Obviously the murder of MP Jo Cox is tragic because a young mum was gunned down by a right-wing extremist for believing in a better world. Two kids have lost their mother. And by all accounts she was an awesome one.
But aside from the personal tragedy for Jo Cox’s family, here is the tragedy for Britain: how extraordinary she appears to have been in Westminster.
Actual international humanitarian experience, warmth, enthusiasm, compassion. An ability to make informed speeches about human rights based on first-hand field experience, and a deep knowledge of how best to defend the persecuted. And in the same stride, inexhaustible pride in a hometown and a zealous quest to fight for its interests.
What an astonishing indictment on British politics that Jo Cox stood out like a rainbow on a thundercloud.
How utterly tragic that in politics, Cox’s world view and work ethic is seen as having been so exceptional. Her cheerful nature, her groundedness and good heart, managing somehow to bring egos to their knees, cut across political divides, rivalries and agendas to forge alliances, partnership, cooperation.
The tributes to Jo Cox from her Parliamentary colleagues were warm and heartfelt, and left me with a true sense that other MPs respected her and were grateful for her input. But would they want to grow to be more like her? To stand up in Parliament to selflessly represent their hometown and shape Britain’s decisions, actively sharing her compassionate humanitarian outlook?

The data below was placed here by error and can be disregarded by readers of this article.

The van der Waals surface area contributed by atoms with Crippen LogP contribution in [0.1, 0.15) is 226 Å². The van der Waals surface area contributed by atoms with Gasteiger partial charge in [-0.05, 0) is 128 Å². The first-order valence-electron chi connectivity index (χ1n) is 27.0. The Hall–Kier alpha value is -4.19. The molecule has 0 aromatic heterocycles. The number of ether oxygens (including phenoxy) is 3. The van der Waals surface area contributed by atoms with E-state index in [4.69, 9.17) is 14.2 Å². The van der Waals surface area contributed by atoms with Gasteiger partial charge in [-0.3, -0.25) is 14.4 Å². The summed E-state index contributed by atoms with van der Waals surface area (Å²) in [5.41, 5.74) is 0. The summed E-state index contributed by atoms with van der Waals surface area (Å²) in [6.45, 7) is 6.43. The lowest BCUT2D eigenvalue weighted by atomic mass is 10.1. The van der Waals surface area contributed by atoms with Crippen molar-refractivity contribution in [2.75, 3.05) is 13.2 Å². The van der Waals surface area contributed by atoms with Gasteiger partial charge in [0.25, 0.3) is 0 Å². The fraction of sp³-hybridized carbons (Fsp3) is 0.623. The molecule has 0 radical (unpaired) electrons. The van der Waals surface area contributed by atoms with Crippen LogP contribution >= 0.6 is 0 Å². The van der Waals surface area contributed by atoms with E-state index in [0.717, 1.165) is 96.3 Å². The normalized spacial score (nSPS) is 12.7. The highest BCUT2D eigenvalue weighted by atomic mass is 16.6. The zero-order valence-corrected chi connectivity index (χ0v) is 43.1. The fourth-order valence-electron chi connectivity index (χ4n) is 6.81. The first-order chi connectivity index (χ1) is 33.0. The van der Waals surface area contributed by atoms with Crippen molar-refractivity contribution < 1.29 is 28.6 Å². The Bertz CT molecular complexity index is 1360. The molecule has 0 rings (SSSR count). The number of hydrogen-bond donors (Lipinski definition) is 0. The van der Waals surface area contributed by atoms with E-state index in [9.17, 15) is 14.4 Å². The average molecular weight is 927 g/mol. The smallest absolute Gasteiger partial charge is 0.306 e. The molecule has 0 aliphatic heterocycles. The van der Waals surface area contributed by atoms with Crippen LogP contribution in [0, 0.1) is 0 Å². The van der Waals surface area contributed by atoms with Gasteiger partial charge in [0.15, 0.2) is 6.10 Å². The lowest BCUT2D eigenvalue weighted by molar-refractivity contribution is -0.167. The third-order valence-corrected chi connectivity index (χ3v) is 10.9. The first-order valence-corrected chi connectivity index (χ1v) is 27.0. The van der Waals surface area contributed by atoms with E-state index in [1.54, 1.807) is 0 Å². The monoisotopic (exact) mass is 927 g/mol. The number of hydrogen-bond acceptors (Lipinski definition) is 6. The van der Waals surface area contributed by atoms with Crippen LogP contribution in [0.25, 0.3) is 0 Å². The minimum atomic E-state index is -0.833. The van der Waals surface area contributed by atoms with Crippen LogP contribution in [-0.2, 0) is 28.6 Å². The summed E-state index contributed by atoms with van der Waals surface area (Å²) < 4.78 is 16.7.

It has been written a million times that she had a passion to create a better world. Her husband said she fought for it every day of her life with an energy, and a zest for life that would exhaust most people.
I am diametrically opposed to my MP’s very Conservative, very economy-centric viewpoint. So much so that I look with awe and wonder at politicians who bear in mind wider social, environmental, ethical and humanitarian factors when mulling over decisions.
Bravo Jo Cox. Bravo for her life, her experiences, and her desire to make the world a better place. Bravo that she went into politics at all, even for too short a time.
There can, and should, be good people in politics.
Presume that your MP operates with respect and dignity. If you disagree with them, challenge them. Feel disgusted when politicians scar important debates with scaremongering, racism and lies, whilst totally abandoning facts, honesty, decency and reason. Tell your MP you disapprove of that kind of behaviour in politics.
If they won’t budge, put yourself forward. Join a political party, become a political candidate.
If you don’t want to do that, then do this one thing: vote REMAIN on 23rd June.
Together we can make a change.
Thanks Jo Cox for showing us how it can, and should, be done.